This is a rendering of what Icon Park could look like along Mound Road.

This is a rendering of what Icon Park could look like along Mound Road.

Rendering provided by ARH Land Holdings LLC courtesy of the city of Sterling Heights

Sterling Heights approves apartment complex at 14 Mile and Mound

Complex to include ‘microunits,’ outdoor reflecting pond

By: Eric Czarnik | Sterling Heights Sentry | Published October 26, 2022

 Vacant land along Mound Road north of 14 Mile is poised to become the site of new apartments after the Sterling Heights City Council approved a proposal Oct. 4.

Vacant land along Mound Road north of 14 Mile is poised to become the site of new apartments after the Sterling Heights City Council approved a proposal Oct. 4.

Photo by Patricia O’Blenes


STERLING HEIGHTS — The intersection of 14 Mile and Mound roads is on course to eventually get a new apartment complex that will include 308-square-foot microunits.

ARH Land Holdings LLC presented its planned unit development proposal for an Icon Park apartment complex at an Oct. 4 Sterling Heights City Council meeting. The council approved the PUD plan 5-2, with Councilman Henry Yanez and Councilwoman Deanna Koski voting no.

Icon Park will be located on seven vacant parcels, around 5.6 acres altogether, around the 14 Mile-Mound intersection. Five apartment buildings, three stories each, will sit on that land and offer 140 residential units.

Those will include 56 two-bedroom units of 831 square feet each with an estimated monthly rent of $1,640, 56 one-bedroom units with 645 square feet each for $1,250, and — most uniquely — 28 microunits with 308 square feet each for $850.

One apartment building will have indoor community amenities with space for parties, games, work stations, exercise and more. Outdoor amenities will include a kids playscape, walking paths, linear courtyards and a reflecting pond.

According to city Assistant City Attorney Alyssa Albright, the land is within the city’s Innovation Support District, which is meant to support the Mound Road industrial corridor. She said multiple-family residential units are applicable within limits there.

City officials also said the PUD framework is necessary for a number of reasons. One of the biggest is that city zoning requirements would normally require 616,000 square feet, and the current plan only has 243,500 square feet. Also, in terms of open space and recreation, the proposal only has 28,000 square feet of the 70,000 normally required — not counting the indoor amenities — city officials said. And, typically, a minimum of 600 square feet per unit is required.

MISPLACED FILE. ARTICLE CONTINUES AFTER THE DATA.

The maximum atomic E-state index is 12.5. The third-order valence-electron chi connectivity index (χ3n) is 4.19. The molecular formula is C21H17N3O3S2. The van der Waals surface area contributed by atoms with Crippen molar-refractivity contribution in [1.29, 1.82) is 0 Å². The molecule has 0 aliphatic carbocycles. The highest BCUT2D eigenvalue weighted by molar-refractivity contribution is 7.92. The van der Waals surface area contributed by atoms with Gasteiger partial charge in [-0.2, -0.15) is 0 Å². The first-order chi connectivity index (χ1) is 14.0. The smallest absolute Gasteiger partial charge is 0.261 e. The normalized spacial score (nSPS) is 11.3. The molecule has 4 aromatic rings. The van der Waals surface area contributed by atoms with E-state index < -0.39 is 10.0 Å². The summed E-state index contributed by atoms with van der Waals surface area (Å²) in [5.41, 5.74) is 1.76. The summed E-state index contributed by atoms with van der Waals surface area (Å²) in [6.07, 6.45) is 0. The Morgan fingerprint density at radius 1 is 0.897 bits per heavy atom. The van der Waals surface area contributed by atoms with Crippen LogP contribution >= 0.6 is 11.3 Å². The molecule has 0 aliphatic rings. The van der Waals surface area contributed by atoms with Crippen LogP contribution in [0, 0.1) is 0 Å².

Developers Randy Najjar and Amer Batal spoke about the proposal. Batal co-owns Urban Air Adventure Park in Sterling Heights.

The developers mentioned how the 14 Mile-Mound intersection has easy access to major defense and automotive industries, as well as Amazon, plus close access to major highways and freeways. Batal said there is a demand for apartments there.

“We do feel that we are a pretty good transition between the commercial route along Mound Road and then the residential to the west,” Najjar added.

During public comment, resident Joseph Znoy spoke and aired concerns that microunits could cause cabin fever and overcrowding. He said that could lead to more substance abuse, depression, aggression, domestic violence, potential disease transmission, odors, sound transmission and more.

Najjar said the developers have researched urban developments in places like Detroit and Ann Arbor and found microunits to be “very, very popular.” Batal said there would be a maximum occupancy of two people per microunit.

While Najjar said microunits are not for everyone, he said they’re comparable to or larger than many dorms and senior facility spaces, and there still are unit options in other sizes. Batal said the outdoor and indoor complex amenities will help prevent cabin fever.

“They do provide an opportunity for individuals to rent their own space while having a fairly affordable rent on a monthly basis,” Najjar said. “So although they are quite smaller than what is typically allowed for in the ordinance, we do feel that this would be something that … can bring in new residents to the city and many residents would appreciate.”

Councilwoman Barbara Ziarko said the state has a housing shortage. She said that since she moved to Sterling Heights in the late 1970s, the corner of 14 Mile and Mound has looked “terrible,” and she believes it’s a “perfect place to put it” since the investment will make it look better.

Koski said she had concerns over privacy issues and the buildings’ proximity to one another. She also didn’t like the small size of the microunits.

“They give me chills,” she said.

On the microunits, Yanez said he’d “let the market decide,” and his guess is that the microunits will get rented out. But he was worried that kids could drown in the reflecting pond, despite the developers predicting that it would be 6 to 12 inches deep.

Mayor Michael Taylor said the project is a “home run” and that the microunits could suit the needs of the younger generation, as well as other demographics.

“I just don’t understand this mentality that, ‘Well, Sterling Heights is a place where we’ve got single-family residential houses on 60-foot-by-120-foot lots, and that’s where it’s been since the second World War, and that’s the way it’s going to be until the sun swallows the Earth,’” Taylor said.

“No. We have to adapt to the times.”

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